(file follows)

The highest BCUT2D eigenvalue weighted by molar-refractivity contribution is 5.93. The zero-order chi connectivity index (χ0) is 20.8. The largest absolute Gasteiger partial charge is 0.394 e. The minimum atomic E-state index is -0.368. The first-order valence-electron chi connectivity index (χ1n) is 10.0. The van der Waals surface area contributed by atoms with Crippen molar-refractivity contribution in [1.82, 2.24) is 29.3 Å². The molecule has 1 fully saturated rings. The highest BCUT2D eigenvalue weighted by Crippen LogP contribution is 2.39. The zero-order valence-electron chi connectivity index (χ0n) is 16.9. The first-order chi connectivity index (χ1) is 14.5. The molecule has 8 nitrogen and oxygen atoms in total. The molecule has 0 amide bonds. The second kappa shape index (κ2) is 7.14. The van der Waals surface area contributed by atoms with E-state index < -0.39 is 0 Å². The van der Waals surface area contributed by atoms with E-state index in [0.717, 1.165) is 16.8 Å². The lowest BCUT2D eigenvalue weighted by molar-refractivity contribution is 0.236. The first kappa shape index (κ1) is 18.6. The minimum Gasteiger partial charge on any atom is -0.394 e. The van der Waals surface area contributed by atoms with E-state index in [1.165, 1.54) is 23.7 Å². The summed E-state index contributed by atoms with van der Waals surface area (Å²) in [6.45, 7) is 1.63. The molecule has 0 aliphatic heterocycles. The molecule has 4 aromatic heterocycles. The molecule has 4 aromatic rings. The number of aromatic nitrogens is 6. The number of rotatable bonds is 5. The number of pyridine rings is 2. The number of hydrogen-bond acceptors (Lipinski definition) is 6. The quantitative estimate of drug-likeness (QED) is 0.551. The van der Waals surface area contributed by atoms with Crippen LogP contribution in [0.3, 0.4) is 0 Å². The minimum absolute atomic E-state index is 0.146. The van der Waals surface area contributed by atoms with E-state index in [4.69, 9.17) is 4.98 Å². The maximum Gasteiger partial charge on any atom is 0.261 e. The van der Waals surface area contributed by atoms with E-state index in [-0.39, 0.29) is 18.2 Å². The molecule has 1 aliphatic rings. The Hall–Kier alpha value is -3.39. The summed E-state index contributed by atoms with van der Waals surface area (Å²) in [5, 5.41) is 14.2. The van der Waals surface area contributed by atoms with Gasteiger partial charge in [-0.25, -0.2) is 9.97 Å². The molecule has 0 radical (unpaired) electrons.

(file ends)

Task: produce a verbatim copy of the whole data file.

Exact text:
The highest BCUT2D eigenvalue weighted by molar-refractivity contribution is 5.93. The zero-order chi connectivity index (χ0) is 20.8. The largest absolute Gasteiger partial charge is 0.394 e. The minimum atomic E-state index is -0.368. The first-order valence-electron chi connectivity index (χ1n) is 10.0. The van der Waals surface area contributed by atoms with Crippen molar-refractivity contribution in [1.82, 2.24) is 29.3 Å². The molecule has 1 fully saturated rings. The highest BCUT2D eigenvalue weighted by Crippen LogP contribution is 2.39. The zero-order valence-electron chi connectivity index (χ0n) is 16.9. The first-order chi connectivity index (χ1) is 14.5. The molecule has 8 nitrogen and oxygen atoms in total. The molecule has 0 amide bonds. The second kappa shape index (κ2) is 7.14. The van der Waals surface area contributed by atoms with E-state index < -0.39 is 0 Å². The van der Waals surface area contributed by atoms with E-state index in [0.717, 1.165) is 16.8 Å². The lowest BCUT2D eigenvalue weighted by molar-refractivity contribution is 0.236. The first kappa shape index (κ1) is 18.6. The minimum Gasteiger partial charge on any atom is -0.394 e. The van der Waals surface area contributed by atoms with E-state index in [1.165, 1.54) is 23.7 Å². The summed E-state index contributed by atoms with van der Waals surface area (Å²) in [6.45, 7) is 1.63. The molecule has 0 aliphatic heterocycles. The molecule has 4 aromatic heterocycles. The molecule has 4 aromatic rings. The number of aromatic nitrogens is 6. The number of rotatable bonds is 5. The number of pyridine rings is 2. The number of hydrogen-bond acceptors (Lipinski definition) is 6. The quantitative estimate of drug-likeness (QED) is 0.551. The van der Waals surface area contributed by atoms with Crippen LogP contribution in [0.3, 0.4) is 0 Å². The minimum absolute atomic E-state index is 0.146. The van der Waals surface area contributed by atoms with E-state index in [4.69, 9.17) is 4.98 Å². The maximum Gasteiger partial charge on any atom is 0.261 e. The van der Waals surface area contributed by atoms with E-state index in [-0.39, 0.29) is 18.2 Å². The molecule has 1 aliphatic rings. The Hall–Kier alpha value is -3.39. The summed E-state index contributed by atoms with van der Waals surface area (Å²) in [5, 5.41) is 14.2. The van der Waals surface area contributed by atoms with Gasteiger partial charge in [-0.25, -0.2) is 9.97 Å². The molecule has 0 radical (unpaired) electrons.